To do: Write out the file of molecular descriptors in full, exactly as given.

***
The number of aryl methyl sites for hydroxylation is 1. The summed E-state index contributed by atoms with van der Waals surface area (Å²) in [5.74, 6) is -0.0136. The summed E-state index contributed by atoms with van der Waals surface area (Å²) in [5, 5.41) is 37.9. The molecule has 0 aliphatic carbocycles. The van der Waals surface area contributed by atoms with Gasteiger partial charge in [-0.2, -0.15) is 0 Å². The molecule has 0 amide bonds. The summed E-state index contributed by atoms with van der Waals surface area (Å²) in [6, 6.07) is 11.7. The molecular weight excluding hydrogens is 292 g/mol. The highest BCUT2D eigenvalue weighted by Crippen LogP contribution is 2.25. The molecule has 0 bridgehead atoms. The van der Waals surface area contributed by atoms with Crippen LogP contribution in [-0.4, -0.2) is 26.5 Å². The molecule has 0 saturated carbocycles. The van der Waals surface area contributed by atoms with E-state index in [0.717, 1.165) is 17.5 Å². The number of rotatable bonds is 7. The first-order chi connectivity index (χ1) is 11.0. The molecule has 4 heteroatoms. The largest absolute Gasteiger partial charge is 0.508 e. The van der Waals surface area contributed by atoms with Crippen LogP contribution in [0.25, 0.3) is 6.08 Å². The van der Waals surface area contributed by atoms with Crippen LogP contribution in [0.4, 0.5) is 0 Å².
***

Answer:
The number of aryl methyl sites for hydroxylation is 1. The summed E-state index contributed by atoms with van der Waals surface area (Å²) in [5.74, 6) is -0.0136. The summed E-state index contributed by atoms with van der Waals surface area (Å²) in [5, 5.41) is 37.9. The molecule has 0 aliphatic carbocycles. The van der Waals surface area contributed by atoms with Gasteiger partial charge in [-0.2, -0.15) is 0 Å². The molecule has 0 amide bonds. The summed E-state index contributed by atoms with van der Waals surface area (Å²) in [6, 6.07) is 11.7. The molecular weight excluding hydrogens is 292 g/mol. The highest BCUT2D eigenvalue weighted by Crippen LogP contribution is 2.25. The molecule has 0 bridgehead atoms. The van der Waals surface area contributed by atoms with Crippen LogP contribution in [-0.4, -0.2) is 26.5 Å². The molecule has 0 saturated carbocycles. The van der Waals surface area contributed by atoms with E-state index in [0.717, 1.165) is 17.5 Å². The number of rotatable bonds is 7. The first-order chi connectivity index (χ1) is 11.0. The molecule has 4 heteroatoms. The largest absolute Gasteiger partial charge is 0.508 e. The van der Waals surface area contributed by atoms with Crippen LogP contribution in [0.25, 0.3) is 6.08 Å². The van der Waals surface area contributed by atoms with Crippen LogP contribution in [0.4, 0.5) is 0 Å².